Sewell on City Hall: Denham Jolly’s story of life as a black man in Toronto is revealing

Seeing the city through new eyes


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Denham Jolly established Toronto’s first black-owned radio station, Flow 93.5

Denham Jolly begins his book with a story: three or four years ago he was driving up Parliament Street (he lives in Cabbagetown) and was involved in a fender bender. He and the driver of the other car were exchanging insurance information when a police officer intervened and said a tow truck should be called. Jolly said the damage was minor enough that he could take the car to a repair shop.

The officer repeated his demand to call a tow truck, and again Jolly said it was not needed.

At which point the officer said, “What do I have to do to make sure you do, put a gun to your head?”

Jolly, who is black, was aware of enough cases where Toronto police officers have shot people with black skin that he immediately complied and called a tow truck.

Later, he filed a complaint about such threatening behaviour, but the complaint got nowhere. Jolly did see the police report that began “The complainant, a 77-year-old Jamaican immigrant.…”  Jolly notes that if he had been white his origin would have been irrelevant, but as a Jamaican, he was the “other,” even though he has been a citizen of Canada for more than 50 years.

His autobiography is called In the Black, published this year by ECW Press, and a second meaning of the title refers to his business success. He came to Canada in the mid-1950s to study at the agricultural college in Guelph, then studied in Truro, N.S. Eventually, he emigrated to Canada and returned to Toronto. He started teaching high school at Forest Hill Collegiate, then he ran several rooming houses and established a very strong business in retirement homes. With his financial success, Jolly helped get Contrast, a newspaper serving the black community, up onto a solid footing. He also established Flow 93.5, Canada’s first black-owned radio station.

Active in community affairs, he founded the Black Business Professional Association, the Harry Jerome Awards and Scholarships, and he funded many other scholarships. He was a member of many organizations, such as the YMCA and the Mayor’s Economic Competitiveness Advisory Committee, as well as Caribana.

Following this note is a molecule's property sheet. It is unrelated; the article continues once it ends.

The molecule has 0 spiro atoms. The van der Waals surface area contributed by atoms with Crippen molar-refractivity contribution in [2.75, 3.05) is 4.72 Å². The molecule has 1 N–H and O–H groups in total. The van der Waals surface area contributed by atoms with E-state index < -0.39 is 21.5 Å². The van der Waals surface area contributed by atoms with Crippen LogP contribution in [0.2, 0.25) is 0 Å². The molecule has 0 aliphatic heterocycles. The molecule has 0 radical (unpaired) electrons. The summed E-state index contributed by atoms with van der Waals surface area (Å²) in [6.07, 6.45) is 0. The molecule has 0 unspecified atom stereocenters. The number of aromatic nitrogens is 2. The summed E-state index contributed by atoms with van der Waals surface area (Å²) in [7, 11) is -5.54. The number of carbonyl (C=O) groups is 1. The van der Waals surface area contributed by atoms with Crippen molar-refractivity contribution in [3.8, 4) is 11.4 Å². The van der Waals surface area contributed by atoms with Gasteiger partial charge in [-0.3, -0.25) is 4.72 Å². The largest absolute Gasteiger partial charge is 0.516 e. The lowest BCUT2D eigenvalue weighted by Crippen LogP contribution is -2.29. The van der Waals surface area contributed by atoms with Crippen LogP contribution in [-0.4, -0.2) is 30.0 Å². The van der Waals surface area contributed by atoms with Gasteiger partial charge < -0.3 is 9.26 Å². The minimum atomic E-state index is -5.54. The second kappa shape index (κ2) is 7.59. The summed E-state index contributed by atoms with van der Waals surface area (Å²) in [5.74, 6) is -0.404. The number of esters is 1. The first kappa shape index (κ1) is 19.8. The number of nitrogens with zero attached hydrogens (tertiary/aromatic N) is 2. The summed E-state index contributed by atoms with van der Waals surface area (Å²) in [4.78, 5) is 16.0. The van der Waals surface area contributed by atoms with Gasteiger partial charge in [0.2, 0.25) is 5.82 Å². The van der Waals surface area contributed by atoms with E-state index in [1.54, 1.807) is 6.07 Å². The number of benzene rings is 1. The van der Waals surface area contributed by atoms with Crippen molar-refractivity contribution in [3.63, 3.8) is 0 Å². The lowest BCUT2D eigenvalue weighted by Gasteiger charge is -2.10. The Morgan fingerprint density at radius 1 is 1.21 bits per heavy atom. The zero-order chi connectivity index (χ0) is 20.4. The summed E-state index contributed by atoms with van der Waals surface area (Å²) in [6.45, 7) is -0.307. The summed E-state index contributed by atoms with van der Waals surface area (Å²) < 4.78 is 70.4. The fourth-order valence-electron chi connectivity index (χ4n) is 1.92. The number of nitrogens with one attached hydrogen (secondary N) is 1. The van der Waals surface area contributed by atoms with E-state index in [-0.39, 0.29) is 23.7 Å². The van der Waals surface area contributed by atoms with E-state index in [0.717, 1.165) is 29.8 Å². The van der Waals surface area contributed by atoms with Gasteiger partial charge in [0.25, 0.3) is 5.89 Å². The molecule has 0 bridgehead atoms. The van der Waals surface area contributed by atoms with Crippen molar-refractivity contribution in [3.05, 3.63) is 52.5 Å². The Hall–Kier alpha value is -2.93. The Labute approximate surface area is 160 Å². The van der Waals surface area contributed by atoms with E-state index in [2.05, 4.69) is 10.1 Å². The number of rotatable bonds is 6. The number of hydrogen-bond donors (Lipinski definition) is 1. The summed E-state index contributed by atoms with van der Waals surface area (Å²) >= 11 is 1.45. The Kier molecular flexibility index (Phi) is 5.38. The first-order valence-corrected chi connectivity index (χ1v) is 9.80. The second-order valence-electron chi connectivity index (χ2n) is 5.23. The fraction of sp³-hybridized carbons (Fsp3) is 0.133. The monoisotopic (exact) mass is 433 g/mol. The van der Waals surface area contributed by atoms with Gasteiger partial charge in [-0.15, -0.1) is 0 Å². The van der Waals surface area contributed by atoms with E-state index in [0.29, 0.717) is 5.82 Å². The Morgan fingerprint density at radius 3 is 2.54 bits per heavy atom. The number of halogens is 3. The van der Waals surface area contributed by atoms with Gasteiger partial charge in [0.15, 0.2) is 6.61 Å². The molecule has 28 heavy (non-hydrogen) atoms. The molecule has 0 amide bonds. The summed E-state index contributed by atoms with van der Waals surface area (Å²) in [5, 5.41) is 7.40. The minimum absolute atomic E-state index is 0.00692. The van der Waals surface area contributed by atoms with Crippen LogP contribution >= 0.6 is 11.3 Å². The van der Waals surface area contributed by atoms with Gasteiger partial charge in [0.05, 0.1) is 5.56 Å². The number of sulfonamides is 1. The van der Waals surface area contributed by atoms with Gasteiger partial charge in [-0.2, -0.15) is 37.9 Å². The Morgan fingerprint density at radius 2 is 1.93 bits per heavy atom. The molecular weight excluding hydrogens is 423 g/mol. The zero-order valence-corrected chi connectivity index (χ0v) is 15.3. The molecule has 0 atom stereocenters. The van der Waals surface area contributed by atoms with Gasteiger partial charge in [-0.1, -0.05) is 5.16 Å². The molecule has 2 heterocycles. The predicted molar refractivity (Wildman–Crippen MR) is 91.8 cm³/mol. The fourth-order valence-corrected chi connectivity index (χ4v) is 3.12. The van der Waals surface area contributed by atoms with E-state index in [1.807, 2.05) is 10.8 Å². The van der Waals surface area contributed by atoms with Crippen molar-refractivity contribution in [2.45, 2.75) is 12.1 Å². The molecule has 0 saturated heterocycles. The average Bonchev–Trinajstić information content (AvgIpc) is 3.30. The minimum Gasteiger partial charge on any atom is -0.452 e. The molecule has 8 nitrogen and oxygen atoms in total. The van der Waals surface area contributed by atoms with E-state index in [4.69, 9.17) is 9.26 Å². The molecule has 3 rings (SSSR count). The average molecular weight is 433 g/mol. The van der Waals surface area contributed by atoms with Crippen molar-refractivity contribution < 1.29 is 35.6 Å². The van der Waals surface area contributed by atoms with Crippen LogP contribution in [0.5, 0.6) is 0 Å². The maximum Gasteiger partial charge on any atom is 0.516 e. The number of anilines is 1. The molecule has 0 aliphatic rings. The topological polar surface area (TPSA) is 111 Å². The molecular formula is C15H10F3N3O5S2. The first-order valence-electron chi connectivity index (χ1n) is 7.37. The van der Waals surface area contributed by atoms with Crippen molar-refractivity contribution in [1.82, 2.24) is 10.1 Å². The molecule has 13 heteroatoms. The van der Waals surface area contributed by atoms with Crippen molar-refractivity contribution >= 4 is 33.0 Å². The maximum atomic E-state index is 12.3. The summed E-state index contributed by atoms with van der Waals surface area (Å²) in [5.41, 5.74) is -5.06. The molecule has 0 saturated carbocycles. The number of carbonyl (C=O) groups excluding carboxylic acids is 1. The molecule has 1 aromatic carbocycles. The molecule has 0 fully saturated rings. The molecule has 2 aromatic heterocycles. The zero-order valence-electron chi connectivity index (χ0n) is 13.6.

I was surprised to learn of the challenges Jolly faced because of his colour. He had difficulty renting an apartment in the early ’60s. He found the only way he could buy a house for his family was by using a white trustee to sign the agreement of purchase and sale.

Some banks balked at loaning money for his business operations. 

In 1990 he applied for a radio licence from the CRTC, hoping to establish a station that would serve the black community that had no Toronto source at that point. He noted the CRTC was not ready for him, and the first question he was asked at the hearing was, “What is black music?” The commission referred to what Jolly’s team had to offer as “dance music.”

His application was rejected. The CRTC decided what Toronto really needed was a country and western station.

Toronto media was incredulous at the CRTC decision, as was the chair of the commission itself, Keith Spicer. 

He said, “The decision ignores the music of probably 200,000 black Torontonians.” It wasn’t until a decade later that Flow 93.5 made it to air, and while it was rebranded as a pop station last year, it was a great success.

Jolly was involved in many of the black community’s actions trying to defend itself from the Toronto police: shooting, carding, and the general discrimination practised by the police force. Sadly, as the Toronto Star reported in early July, the discrimination continues. The report revealed, for example, that on a per capita basis the police charge three times as many blacks as whites with possession of marijuana.

Seeing the city through the eyes of someone of a different colour and meeting those who joined Jolly in making Canada a better place is eye-opening.

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Post City Magazines’ columnist John Sewell is a former mayor of Toronto and the author of a number of urban planning books, including The Shape of the Suburbs.

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